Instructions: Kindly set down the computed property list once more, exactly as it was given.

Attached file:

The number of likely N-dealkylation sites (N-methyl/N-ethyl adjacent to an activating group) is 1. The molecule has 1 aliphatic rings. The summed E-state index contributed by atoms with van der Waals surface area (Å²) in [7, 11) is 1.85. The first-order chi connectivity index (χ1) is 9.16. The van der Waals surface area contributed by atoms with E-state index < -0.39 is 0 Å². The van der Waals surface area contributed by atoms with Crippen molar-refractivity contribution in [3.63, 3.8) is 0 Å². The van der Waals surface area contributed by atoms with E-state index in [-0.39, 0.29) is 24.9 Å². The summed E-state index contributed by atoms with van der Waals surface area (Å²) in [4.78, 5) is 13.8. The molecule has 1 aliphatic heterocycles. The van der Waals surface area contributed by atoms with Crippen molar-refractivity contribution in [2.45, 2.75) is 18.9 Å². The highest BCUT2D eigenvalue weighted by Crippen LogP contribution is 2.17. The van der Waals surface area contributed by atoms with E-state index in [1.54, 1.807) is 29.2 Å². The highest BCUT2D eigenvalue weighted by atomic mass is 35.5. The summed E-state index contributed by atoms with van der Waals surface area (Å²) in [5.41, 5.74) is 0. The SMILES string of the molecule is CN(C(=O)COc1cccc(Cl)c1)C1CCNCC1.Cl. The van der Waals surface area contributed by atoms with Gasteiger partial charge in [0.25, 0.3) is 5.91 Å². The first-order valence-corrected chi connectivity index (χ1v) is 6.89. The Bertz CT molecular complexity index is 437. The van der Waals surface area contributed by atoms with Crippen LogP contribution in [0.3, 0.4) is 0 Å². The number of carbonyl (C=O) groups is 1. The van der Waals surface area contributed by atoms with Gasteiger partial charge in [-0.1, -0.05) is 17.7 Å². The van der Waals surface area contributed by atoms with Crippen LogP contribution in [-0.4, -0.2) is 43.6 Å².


The number of likely N-dealkylation sites (N-methyl/N-ethyl adjacent to an activating group) is 1. The molecule has 1 aliphatic rings. The summed E-state index contributed by atoms with van der Waals surface area (Å²) in [7, 11) is 1.85. The first-order chi connectivity index (χ1) is 9.16. The van der Waals surface area contributed by atoms with E-state index < -0.39 is 0 Å². The van der Waals surface area contributed by atoms with Crippen molar-refractivity contribution in [3.63, 3.8) is 0 Å². The van der Waals surface area contributed by atoms with E-state index in [-0.39, 0.29) is 24.9 Å². The summed E-state index contributed by atoms with van der Waals surface area (Å²) in [4.78, 5) is 13.8. The molecule has 1 aliphatic heterocycles. The van der Waals surface area contributed by atoms with Crippen molar-refractivity contribution in [2.45, 2.75) is 18.9 Å². The highest BCUT2D eigenvalue weighted by Crippen LogP contribution is 2.17. The van der Waals surface area contributed by atoms with E-state index in [1.54, 1.807) is 29.2 Å². The highest BCUT2D eigenvalue weighted by atomic mass is 35.5. The summed E-state index contributed by atoms with van der Waals surface area (Å²) in [5.41, 5.74) is 0. The SMILES string of the molecule is CN(C(=O)COc1cccc(Cl)c1)C1CCNCC1.Cl. The van der Waals surface area contributed by atoms with Gasteiger partial charge in [0.25, 0.3) is 5.91 Å². The first-order valence-corrected chi connectivity index (χ1v) is 6.89. The Bertz CT molecular complexity index is 437. The van der Waals surface area contributed by atoms with Crippen LogP contribution in [0.3, 0.4) is 0 Å². The number of carbonyl (C=O) groups is 1. The van der Waals surface area contributed by atoms with Gasteiger partial charge in [-0.1, -0.05) is 17.7 Å². The van der Waals surface area contributed by atoms with Crippen LogP contribution in [-0.4, -0.2) is 43.6 Å².